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Cardinals Prepare for Browns’ ‘Big-Time Backs’

The Browns boast a potent one-two punch in the running game with Nick Chubb and Kareem Hunt. Chubb is the NFL’s second-leading rusher with 523 yards (104.6 per game), while averaging 5.8 yards per carry. Hunt adds another 295 yards (59 per game) on 5.4 yards per carry.

“They’re a very, very good running team,” Watt said. “They have two backs who are extremely talented, can make the runs, can break the tackles, can see the holes, have great vision. They do a great job.”

Joseph called the Browns “a special group from a talent perspective.” To beat them, the Cardinals will have to “contain the running game,” he said.

“They’ve got two big-time backs. They’re both different,” Joseph said. “With Chubb, he’s a guy who’s steady, breaks tackles. This guy makes every cut, he makes every run read correctly. That’s tough to conquer because if you make a mistake, he’s going to find it. That’s what good backs do.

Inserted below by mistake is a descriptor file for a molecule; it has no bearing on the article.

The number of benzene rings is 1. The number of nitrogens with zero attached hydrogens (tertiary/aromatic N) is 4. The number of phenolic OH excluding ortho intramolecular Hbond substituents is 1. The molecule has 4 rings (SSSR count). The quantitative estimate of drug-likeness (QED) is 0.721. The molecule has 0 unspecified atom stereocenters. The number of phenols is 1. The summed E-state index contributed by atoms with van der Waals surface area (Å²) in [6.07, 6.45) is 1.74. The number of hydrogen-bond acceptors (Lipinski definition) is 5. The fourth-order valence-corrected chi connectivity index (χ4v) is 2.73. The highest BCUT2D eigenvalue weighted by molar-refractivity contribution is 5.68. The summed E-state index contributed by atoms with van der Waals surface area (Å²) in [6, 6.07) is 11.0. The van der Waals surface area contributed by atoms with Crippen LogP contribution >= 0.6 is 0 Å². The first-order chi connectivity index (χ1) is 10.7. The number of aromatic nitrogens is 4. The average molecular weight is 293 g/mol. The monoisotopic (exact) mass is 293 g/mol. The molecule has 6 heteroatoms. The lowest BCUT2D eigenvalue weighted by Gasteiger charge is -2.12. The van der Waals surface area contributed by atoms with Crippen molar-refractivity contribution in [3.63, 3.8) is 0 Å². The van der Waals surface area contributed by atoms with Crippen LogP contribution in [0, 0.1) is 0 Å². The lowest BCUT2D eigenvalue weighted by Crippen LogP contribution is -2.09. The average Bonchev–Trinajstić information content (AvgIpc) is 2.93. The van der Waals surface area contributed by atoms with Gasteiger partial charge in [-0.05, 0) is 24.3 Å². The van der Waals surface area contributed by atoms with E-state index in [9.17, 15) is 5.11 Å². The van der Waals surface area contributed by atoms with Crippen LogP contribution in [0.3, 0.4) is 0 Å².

“Then you add Hunt to the mix. He’s a receiver out of the backfield. He makes the same cuts that Chubb makes. They both can make big plays,” he said.

Both backs have been battling injuries, with Chubb nursing a calf issue and Hunt being hampered by a sore wrist and knee. As of Thursday, October 14, neither had practiced since the Browns’ 47-42 road loss to the San Diego Chargers on October 10, putting their availability against the Cardinals in question.

Chubb rushed for 161 yards and a touchdown on 21 carries (7.7 yards per carry) against the Chargers, while Hunt added 61 yards and two TDs on 12 carries (5.1 yards per carry).

“They’re first in every run category in the league right now,” Joseph said. “It’s fun to watch because it’s old-school football and it’s winning football.”

The Cardinals, meanwhile, have struggled to stop the run, allowing 139 yards per game for fifth-most in the NFL.

Arizona also is banged up on defense, with edge rusher/linebacker Chandler Jones likely to miss the game after testing positive for COVID-19. Jones, who is vaccinated, also had symptoms, Kingsbury said, making it unlikely he can produce two negative tests 24 hours apart in time to play against the Browns.